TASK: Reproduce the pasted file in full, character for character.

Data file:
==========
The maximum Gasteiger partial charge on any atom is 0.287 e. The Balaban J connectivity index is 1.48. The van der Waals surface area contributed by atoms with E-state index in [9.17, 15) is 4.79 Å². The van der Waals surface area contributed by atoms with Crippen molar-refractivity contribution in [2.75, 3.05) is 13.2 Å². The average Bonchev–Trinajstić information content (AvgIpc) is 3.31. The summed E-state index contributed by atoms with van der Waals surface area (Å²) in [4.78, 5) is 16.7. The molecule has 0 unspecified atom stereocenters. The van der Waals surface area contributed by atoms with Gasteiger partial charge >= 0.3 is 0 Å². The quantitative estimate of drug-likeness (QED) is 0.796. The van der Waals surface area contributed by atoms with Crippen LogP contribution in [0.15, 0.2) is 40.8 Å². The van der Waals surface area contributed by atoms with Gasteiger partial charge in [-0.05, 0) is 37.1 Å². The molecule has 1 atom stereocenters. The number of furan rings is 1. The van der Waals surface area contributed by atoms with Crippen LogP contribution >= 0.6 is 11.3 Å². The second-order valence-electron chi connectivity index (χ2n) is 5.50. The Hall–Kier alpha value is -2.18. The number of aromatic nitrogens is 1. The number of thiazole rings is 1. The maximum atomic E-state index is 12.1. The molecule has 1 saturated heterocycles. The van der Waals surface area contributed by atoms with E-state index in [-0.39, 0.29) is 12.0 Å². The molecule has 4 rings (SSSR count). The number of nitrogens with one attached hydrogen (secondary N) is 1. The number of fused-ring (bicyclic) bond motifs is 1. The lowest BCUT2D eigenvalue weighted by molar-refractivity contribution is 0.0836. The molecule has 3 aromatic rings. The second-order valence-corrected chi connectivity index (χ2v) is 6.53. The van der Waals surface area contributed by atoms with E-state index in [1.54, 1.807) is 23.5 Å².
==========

The maximum Gasteiger partial charge on any atom is 0.287 e. The Balaban J connectivity index is 1.48. The van der Waals surface area contributed by atoms with E-state index in [9.17, 15) is 4.79 Å². The van der Waals surface area contributed by atoms with Crippen molar-refractivity contribution in [2.75, 3.05) is 13.2 Å². The average Bonchev–Trinajstić information content (AvgIpc) is 3.31. The summed E-state index contributed by atoms with van der Waals surface area (Å²) in [4.78, 5) is 16.7. The molecule has 0 unspecified atom stereocenters. The van der Waals surface area contributed by atoms with Gasteiger partial charge >= 0.3 is 0 Å². The quantitative estimate of drug-likeness (QED) is 0.796. The van der Waals surface area contributed by atoms with Crippen LogP contribution in [0.15, 0.2) is 40.8 Å². The van der Waals surface area contributed by atoms with Gasteiger partial charge in [-0.05, 0) is 37.1 Å². The molecule has 1 atom stereocenters. The number of furan rings is 1. The van der Waals surface area contributed by atoms with Crippen LogP contribution >= 0.6 is 11.3 Å². The second-order valence-electron chi connectivity index (χ2n) is 5.50. The Hall–Kier alpha value is -2.18. The number of aromatic nitrogens is 1. The number of thiazole rings is 1. The maximum atomic E-state index is 12.1. The molecule has 1 saturated heterocycles. The van der Waals surface area contributed by atoms with E-state index in [-0.39, 0.29) is 12.0 Å². The molecule has 4 rings (SSSR count). The number of nitrogens with one attached hydrogen (secondary N) is 1. The number of fused-ring (bicyclic) bond motifs is 1. The lowest BCUT2D eigenvalue weighted by molar-refractivity contribution is 0.0836. The molecule has 3 aromatic rings. The second-order valence-corrected chi connectivity index (χ2v) is 6.53. The van der Waals surface area contributed by atoms with E-state index in [1.54, 1.807) is 23.5 Å².